we do is we have to get the data that we
want to put into Sheets. And here I have a
simple SQLite database that’s running on my laptop. I have two tables,
customers, and orders, and I’m using some SQL
to join in together and get the data
out that I need. So SQLite works
great for a demo, but this could be anything. This could be a
big data warehouse. This could be an
on-prem Oracle database. This could be an
internal ordering service that you need to call over HTTP. This could really be anything. Just plug it in with whatever
you need to get the data from. So now let’s go to the
sheet-specific parts of the script. So in this mean method, I
call this load data function that gets the data
from the database. I add a header
row to the data we get so that it’s easier for a
human to work with afterwards. And then I start
calling the Sheets API. So the first thing I do is I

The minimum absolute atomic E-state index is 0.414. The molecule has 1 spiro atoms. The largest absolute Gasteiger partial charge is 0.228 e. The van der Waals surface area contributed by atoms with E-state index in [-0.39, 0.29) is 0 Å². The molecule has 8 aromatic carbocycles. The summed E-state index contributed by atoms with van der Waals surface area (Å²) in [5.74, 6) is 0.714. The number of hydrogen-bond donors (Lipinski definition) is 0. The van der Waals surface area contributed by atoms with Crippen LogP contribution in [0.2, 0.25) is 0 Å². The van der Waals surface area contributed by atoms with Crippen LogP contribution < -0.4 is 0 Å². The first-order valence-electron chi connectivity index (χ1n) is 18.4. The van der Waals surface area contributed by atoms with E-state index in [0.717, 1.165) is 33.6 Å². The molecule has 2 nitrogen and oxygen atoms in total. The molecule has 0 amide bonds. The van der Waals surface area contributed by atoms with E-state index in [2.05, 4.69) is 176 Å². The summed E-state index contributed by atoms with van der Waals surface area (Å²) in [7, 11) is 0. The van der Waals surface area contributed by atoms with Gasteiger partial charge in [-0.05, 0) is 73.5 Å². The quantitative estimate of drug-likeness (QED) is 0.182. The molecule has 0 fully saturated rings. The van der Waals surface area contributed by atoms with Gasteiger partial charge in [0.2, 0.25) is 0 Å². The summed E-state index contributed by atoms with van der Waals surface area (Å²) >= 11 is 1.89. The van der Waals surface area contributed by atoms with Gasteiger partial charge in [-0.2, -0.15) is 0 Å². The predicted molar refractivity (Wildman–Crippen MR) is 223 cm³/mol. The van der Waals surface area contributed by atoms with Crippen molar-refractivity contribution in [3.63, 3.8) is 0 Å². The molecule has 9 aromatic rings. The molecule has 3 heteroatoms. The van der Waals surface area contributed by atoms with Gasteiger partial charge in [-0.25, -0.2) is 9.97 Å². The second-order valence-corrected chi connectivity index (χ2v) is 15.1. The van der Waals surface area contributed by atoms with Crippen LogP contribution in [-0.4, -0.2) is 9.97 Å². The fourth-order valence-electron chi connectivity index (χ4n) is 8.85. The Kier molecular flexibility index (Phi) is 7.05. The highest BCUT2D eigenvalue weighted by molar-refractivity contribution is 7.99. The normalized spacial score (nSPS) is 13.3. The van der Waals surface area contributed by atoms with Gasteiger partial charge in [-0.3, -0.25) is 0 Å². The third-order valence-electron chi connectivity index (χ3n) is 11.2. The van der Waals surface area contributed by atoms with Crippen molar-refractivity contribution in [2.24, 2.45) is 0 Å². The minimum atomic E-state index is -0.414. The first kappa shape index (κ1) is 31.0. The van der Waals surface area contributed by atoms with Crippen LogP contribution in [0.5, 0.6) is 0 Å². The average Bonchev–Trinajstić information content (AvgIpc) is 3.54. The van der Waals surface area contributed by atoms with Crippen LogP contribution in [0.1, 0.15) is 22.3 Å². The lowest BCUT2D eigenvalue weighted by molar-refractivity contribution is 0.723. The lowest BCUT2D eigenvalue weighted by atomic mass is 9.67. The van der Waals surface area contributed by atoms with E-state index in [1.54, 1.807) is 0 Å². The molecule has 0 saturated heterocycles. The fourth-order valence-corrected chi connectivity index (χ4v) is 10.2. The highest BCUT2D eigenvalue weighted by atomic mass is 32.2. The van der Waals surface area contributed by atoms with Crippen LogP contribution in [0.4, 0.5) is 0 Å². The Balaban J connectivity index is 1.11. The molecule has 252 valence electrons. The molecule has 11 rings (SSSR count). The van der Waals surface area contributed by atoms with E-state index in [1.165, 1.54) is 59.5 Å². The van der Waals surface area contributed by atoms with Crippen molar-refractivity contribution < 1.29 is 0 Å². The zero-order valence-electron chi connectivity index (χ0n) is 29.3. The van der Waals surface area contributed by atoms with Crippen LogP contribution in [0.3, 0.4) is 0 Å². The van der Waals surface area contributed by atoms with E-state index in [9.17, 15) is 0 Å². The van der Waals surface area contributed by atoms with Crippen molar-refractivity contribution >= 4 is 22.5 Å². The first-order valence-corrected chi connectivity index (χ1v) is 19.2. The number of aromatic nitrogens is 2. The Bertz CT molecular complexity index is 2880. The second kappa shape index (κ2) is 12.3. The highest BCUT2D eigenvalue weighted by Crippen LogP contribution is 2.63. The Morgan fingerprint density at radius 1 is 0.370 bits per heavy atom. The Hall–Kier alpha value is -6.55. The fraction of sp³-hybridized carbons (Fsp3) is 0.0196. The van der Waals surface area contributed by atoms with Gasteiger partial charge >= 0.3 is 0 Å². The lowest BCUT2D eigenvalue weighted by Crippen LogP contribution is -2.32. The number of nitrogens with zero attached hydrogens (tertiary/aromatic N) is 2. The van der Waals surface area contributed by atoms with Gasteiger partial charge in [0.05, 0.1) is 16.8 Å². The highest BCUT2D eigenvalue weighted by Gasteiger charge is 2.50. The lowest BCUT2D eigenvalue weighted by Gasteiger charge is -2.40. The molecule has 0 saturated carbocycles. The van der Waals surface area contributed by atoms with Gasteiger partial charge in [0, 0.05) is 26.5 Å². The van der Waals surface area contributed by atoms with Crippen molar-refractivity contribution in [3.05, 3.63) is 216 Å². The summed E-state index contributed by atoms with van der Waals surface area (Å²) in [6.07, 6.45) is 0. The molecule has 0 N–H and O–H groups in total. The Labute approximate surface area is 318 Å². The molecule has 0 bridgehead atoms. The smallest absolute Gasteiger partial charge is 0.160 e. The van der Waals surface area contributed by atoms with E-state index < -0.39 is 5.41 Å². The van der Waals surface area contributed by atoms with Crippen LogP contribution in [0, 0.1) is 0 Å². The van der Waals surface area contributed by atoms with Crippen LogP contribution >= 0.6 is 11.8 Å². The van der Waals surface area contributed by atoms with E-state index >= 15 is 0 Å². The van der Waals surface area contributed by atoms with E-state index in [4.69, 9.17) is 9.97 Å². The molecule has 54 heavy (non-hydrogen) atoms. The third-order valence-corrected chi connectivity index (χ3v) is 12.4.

call the spreadsheets create method, which creates an empty
spreadsheet in Google Sheets. Here I’m giving it the title
Imported From DB On Date so that it’s easy to pick
out from your drive later. And then after that,
I take the data that we got from the database
and turn it into the request that we eventually need
to send to Sheets to get the data there. So I do that with the
spreadsheets value Update Function. And for that, I give
it the spreadsheet ID where in the spreadsheet I
want this data to end up, so the range A1, just
the top left beginning of the spreadsheet. I tell Sheets that
I want it to treat this data as user-entered. So it’ll automatically–
it will behave as if you typed this data by hand. So it will understand that the